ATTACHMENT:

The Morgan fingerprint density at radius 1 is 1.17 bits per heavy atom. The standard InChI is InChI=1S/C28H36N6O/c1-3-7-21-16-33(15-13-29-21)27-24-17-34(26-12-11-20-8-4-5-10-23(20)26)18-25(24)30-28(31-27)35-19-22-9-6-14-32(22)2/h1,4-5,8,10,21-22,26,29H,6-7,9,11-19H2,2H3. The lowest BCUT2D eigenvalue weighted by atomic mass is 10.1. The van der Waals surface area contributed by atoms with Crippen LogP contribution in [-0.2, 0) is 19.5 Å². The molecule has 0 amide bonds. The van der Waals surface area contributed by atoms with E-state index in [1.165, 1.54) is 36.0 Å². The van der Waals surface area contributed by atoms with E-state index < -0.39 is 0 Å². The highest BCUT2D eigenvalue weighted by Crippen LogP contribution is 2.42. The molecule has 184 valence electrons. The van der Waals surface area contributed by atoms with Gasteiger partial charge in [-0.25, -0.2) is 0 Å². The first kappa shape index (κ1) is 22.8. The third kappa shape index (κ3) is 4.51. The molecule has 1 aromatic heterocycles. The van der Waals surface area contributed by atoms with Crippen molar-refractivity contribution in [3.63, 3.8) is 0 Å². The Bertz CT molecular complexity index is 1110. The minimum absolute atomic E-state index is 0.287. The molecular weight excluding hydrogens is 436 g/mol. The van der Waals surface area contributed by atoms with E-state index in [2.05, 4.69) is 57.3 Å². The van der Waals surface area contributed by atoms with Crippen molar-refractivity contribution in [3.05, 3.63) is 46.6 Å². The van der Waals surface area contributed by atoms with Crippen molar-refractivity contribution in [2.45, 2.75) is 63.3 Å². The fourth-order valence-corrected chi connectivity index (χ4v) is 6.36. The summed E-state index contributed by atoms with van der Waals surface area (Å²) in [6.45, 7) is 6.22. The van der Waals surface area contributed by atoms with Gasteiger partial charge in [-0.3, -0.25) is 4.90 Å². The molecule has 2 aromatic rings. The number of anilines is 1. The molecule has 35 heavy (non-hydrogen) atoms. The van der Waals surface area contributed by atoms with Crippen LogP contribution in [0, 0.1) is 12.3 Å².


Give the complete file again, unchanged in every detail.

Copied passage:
The Morgan fingerprint density at radius 1 is 1.17 bits per heavy atom. The standard InChI is InChI=1S/C28H36N6O/c1-3-7-21-16-33(15-13-29-21)27-24-17-34(26-12-11-20-8-4-5-10-23(20)26)18-25(24)30-28(31-27)35-19-22-9-6-14-32(22)2/h1,4-5,8,10,21-22,26,29H,6-7,9,11-19H2,2H3. The lowest BCUT2D eigenvalue weighted by atomic mass is 10.1. The van der Waals surface area contributed by atoms with Crippen LogP contribution in [-0.2, 0) is 19.5 Å². The molecule has 0 amide bonds. The van der Waals surface area contributed by atoms with E-state index in [1.165, 1.54) is 36.0 Å². The van der Waals surface area contributed by atoms with E-state index < -0.39 is 0 Å². The highest BCUT2D eigenvalue weighted by Crippen LogP contribution is 2.42. The molecule has 184 valence electrons. The van der Waals surface area contributed by atoms with Gasteiger partial charge in [-0.25, -0.2) is 0 Å². The first kappa shape index (κ1) is 22.8. The third kappa shape index (κ3) is 4.51. The molecule has 1 aromatic heterocycles. The van der Waals surface area contributed by atoms with Crippen molar-refractivity contribution in [3.63, 3.8) is 0 Å². The Bertz CT molecular complexity index is 1110. The minimum absolute atomic E-state index is 0.287. The molecular weight excluding hydrogens is 436 g/mol. The van der Waals surface area contributed by atoms with E-state index in [2.05, 4.69) is 57.3 Å². The van der Waals surface area contributed by atoms with Crippen molar-refractivity contribution in [3.05, 3.63) is 46.6 Å². The van der Waals surface area contributed by atoms with Crippen molar-refractivity contribution in [2.45, 2.75) is 63.3 Å². The fourth-order valence-corrected chi connectivity index (χ4v) is 6.36. The summed E-state index contributed by atoms with van der Waals surface area (Å²) in [6.45, 7) is 6.22. The van der Waals surface area contributed by atoms with Gasteiger partial charge in [-0.3, -0.25) is 4.90 Å². The molecule has 2 aromatic rings. The number of anilines is 1. The molecule has 35 heavy (non-hydrogen) atoms. The van der Waals surface area contributed by atoms with Crippen LogP contribution in [0, 0.1) is 12.3 Å².